Patently Complicated New Rules Still in Play: Tafas v. Doll on Interlocutory Appeal
The U.S. Patent and Trademark Office (“PTO”) has been attempting to implement new rules relating to the patenting of inventions since November 1, 2007, that in part require: (i) a patent applicant pursuing more than two continuations of a patent application to file a petition showing that the amendment, argument, or evidence sought to be entered could not have been submitted in the existing application (Final Rule 78); (ii) a patent applicant filing a Request for Continued Examination (“RCE”) of an application to file a petition showing that the amendment, argument, or evidence sought to be entered as part of the RCE could not have been submitted during the original prosecution (Final Rule 114); (iii) a patent applicant to file examination support documents (“ESDs”) with any patent application that includes more than five independent claims or twenty-five total claims, including the results of a search of the prior art, a list of the closest references uncovered, the limitations of each claim disclosed by each of the references, an explanation of how each independent claim is patentable over the references, and an analysis of how the limitations of the claims are disclosed and enabled by the patent application (Final Rules 75 and 265).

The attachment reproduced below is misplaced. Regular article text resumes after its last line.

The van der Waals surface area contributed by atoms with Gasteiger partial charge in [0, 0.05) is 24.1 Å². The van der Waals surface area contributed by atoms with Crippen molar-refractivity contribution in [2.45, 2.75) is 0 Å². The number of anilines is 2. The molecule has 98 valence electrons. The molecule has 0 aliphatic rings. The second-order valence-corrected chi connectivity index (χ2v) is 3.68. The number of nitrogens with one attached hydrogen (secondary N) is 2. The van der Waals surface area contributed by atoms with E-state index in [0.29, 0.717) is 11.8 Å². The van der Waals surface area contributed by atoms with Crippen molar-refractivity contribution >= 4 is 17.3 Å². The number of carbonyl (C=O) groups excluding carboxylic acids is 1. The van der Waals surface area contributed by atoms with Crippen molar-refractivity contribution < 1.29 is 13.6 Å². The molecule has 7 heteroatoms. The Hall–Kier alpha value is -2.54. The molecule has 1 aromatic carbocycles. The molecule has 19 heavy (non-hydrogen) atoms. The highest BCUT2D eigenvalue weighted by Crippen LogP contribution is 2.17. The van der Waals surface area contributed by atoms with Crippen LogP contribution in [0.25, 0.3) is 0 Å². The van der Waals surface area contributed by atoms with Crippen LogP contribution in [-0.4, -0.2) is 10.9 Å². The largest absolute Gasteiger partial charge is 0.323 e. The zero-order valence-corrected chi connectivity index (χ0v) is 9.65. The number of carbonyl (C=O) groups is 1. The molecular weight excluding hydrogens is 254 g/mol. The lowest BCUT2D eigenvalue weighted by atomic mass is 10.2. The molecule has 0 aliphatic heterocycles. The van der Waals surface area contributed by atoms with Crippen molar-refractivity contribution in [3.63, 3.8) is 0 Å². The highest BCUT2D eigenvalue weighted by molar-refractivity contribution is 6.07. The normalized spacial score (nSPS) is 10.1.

This PTO rulemaking was challenged in two separate suits. After issuing a preliminary injunction on October 31, 2007, the district court handling the suits issued a summary judgment ruling on April 1, 2008, that blocked implementation of these new rules. This decision was appealed, and on Friday, March 20, 2009, the U.S. Court of Appeals for the Federal Circuit, in Tafas v. Doll1 (formerly Tafas v. Dudas) sided mostly with the PTO, paving the way for the implementation of all but one of the new rules pending further consideration by the district court. The immediate effect of this Federal Circuit decision is that the district court has numerous issues to consider as the case proceeds, presumably to trial. Of course, either party might first request en banc review by the full Federal Circuit.